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Teen molester gets reform term

Guwahati, Dec. 26: A juvenile accused in the infamous GS Road molestation case was held guilty for outraging the modesty of the victim and sentenced to one year in a reformatory home by the Juvenile Justice Board (JJB).

The incident had sparked nationwide condemnation after a girl was molested by a group of people outside a bar on July 9, 2012 and the entire incident was shot on camera by a local TV journalist, Gaurav Jyoti Neog. It was later telecast and even uploaded on YouTube.

The state government had constituted a special investigation team headed by then superintendent of police (operations) Ranjan Bhuyan to conduct a probe into the case.

Additional public prosecutor Phanindra Nath Gogoi today said in an order passed on December 23, the JJB, Kamrup, has found the accused guilty under Sections 354 (outraging the modesty of women), 143 (unlawful assembly), 341 (wrongful restraint) and 323 (voluntarily causing hurt).

Gogoi said that the board had ordered his detention in a correctional home for one year.

A dispositional order of the JJB is equivalent to a sentencing order in an adult court.

A total of 24 days — already spent by the juvenile in custody so far — will be considered as term already served and will be deducted from the one-year detention.

Defence counsel Mukesh Sharma said they would challenge the JJB order in the Kamrup district and sessions court. Sharma said they were not satisfied with the JJB order as the juvenile was “innocent”.

“No doubt he was present at the spot when the incident happened but it does not prove his involvement in the crime. He was no way involved in the crime,” he claimed.

After examining 15 witnesses and evidence collected by police during investigation, the JJB concluded that the juvenile accused was present at the crime scene and was also involved in the crime along with the adult accused.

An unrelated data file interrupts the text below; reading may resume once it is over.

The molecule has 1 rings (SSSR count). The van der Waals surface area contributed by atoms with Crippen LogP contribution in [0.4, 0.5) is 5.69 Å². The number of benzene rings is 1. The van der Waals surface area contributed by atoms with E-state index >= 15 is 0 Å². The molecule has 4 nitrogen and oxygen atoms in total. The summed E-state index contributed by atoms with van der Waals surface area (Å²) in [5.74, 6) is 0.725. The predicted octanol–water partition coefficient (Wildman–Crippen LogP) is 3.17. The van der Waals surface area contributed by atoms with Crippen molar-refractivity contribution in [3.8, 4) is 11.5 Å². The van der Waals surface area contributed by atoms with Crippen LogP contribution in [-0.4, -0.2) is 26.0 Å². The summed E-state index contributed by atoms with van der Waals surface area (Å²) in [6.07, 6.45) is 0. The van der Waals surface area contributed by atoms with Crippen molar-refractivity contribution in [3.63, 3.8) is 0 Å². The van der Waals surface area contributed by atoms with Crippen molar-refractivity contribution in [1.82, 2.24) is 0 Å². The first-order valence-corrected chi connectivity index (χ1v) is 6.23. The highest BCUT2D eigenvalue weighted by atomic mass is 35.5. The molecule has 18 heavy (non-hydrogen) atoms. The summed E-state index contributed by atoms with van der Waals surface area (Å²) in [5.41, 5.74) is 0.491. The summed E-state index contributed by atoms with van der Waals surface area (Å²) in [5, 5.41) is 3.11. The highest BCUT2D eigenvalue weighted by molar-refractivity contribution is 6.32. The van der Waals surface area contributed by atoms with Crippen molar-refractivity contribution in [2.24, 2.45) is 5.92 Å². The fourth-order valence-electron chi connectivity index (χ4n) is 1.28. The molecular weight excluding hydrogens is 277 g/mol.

The accused was around 17 years of age at the time of the incident.

During his stay at the reformatory home, the behaviour of the juvenile delinquent will be reviewed from time to time.

Today’s ruling has once again brought to the fore the issue of juveniles being involved in such crimes and getting off, as is now the perception, with punishment that is grossly inadequate.

Lawyer Nayan Jyoti Medhi said that any accused should not get away with a light sentence only because he is a juvenile and the gravity of the offence should also be taken into consideration while pronouncing the judgment.

Child rights activist Fr Lukose Cheruvalel, however, was of the view that those under the age of 18 may look mature but are actually not emotionally and mentally developed; so if they are misguided by adults to commit any crime then they are in need of reformation and not punishment.

“Those adults who abet children to commit crimes should be punished for that,” he said. Altogether 16 persons, including the juvenile, were taken into custody by the police in the GS Road case.


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